Tuesday, November 21, 2006

A mendoza line for the MSM

The Wapo’s Richard Cohen fesses up to being wrong in his initial support for both the Vietnam and Iraq wars. But after his initial error (someone else’s fault), he tells how he heroically realized that he would not want to fight in either one because his life was too valuable to be thrown away in a stupid, counterproductive war.

I guess that compared to other prominent columnists we should give him credit for admitting his mistakes, but why the fuck doesn’t he just shut up when he has been so horribly wrong about so many of the great issues of his time? Vanity and weakness, I guess, but someone needs to shut him up before he’s horribly wrong again. He’s no doubt already thinking about what a good idea it would be to bomb Iran. And he’s far from being the only one.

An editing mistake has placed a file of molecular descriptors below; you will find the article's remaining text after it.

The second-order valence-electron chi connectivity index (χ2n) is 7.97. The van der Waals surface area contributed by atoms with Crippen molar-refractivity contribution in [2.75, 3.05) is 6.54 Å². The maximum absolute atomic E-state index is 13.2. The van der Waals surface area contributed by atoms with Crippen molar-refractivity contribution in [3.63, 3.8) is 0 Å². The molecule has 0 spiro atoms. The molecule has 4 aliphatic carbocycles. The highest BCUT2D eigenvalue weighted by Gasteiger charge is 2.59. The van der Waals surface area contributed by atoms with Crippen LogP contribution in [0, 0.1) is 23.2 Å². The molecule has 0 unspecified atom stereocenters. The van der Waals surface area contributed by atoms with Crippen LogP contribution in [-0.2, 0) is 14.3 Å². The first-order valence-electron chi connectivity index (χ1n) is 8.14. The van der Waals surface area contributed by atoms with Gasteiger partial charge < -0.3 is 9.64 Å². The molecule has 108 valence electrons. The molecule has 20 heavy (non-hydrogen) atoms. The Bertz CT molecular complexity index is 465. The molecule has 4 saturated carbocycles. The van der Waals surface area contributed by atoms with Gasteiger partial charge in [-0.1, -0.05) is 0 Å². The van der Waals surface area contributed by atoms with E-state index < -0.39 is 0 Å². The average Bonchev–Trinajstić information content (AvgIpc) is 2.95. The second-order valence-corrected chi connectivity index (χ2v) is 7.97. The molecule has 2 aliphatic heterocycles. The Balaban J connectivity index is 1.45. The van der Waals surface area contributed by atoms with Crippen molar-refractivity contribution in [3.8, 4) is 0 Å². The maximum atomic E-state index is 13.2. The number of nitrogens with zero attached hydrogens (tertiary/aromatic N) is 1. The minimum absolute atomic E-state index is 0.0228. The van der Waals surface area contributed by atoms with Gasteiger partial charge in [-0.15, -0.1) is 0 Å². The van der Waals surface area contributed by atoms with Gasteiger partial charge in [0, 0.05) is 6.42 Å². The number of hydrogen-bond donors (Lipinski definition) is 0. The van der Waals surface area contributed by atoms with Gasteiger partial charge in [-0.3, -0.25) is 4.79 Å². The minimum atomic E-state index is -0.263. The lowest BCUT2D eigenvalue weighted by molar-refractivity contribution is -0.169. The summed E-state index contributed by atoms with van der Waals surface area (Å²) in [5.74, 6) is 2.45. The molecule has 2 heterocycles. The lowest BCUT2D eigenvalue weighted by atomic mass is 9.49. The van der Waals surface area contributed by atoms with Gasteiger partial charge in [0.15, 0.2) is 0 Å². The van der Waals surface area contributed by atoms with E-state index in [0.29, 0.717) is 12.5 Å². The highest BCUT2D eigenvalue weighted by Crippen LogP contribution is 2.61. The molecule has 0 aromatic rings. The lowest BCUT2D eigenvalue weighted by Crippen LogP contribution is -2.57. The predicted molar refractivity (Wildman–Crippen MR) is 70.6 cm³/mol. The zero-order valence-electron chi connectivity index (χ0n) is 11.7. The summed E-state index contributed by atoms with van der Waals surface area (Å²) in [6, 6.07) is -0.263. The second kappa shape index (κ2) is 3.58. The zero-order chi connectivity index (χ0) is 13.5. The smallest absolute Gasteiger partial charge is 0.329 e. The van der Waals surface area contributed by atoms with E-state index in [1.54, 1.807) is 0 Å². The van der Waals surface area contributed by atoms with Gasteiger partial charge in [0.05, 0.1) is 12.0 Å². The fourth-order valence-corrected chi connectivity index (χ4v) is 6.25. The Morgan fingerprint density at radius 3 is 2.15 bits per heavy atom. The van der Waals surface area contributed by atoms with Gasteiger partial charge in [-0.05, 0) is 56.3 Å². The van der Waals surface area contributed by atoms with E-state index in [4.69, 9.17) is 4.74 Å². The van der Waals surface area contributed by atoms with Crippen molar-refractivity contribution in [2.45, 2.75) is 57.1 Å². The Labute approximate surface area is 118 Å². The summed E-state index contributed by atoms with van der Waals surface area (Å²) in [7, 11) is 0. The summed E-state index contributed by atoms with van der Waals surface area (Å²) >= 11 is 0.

Just so there’s no misconception, I’m saying it's management’s job to shut these people up, or at least keep them off the editorial pages of the country’s most influential news outlets.

Why don’t major media such as the Washington Post and New York Times hold their columnists to any kind of standards regarding the quality of their opinions? If they were playing baseball, most of the highly paid pundits in the Post and the Times, as well as the vast television wasteland, would be batting well under .200. They have struck out on just about every major issue for the past twenty years, and then some.

Why is there no quality control beyond hair, makeup, and writing technique? Why no metrics, as we say in the corporate world, to track whether the opinions these people express turn out to be right or wrong?

The media need to hire an employee to chart the columnists’ analyses of issues and then when reality proves them right or wrong, compute their average. Then there would be something like baseball’s Mendoza line. The Mendoza line is a batting average so low that it gets you cut from the team. It means failure.

Perhaps they could call it Kagan or the Krauthammer line? No, only firing those who are wrong about everything all the time would be setting the bar too low. The Cohen line would work though. Anyone who is wrong as often as Cohen, or more, should not be playing in the major leagues.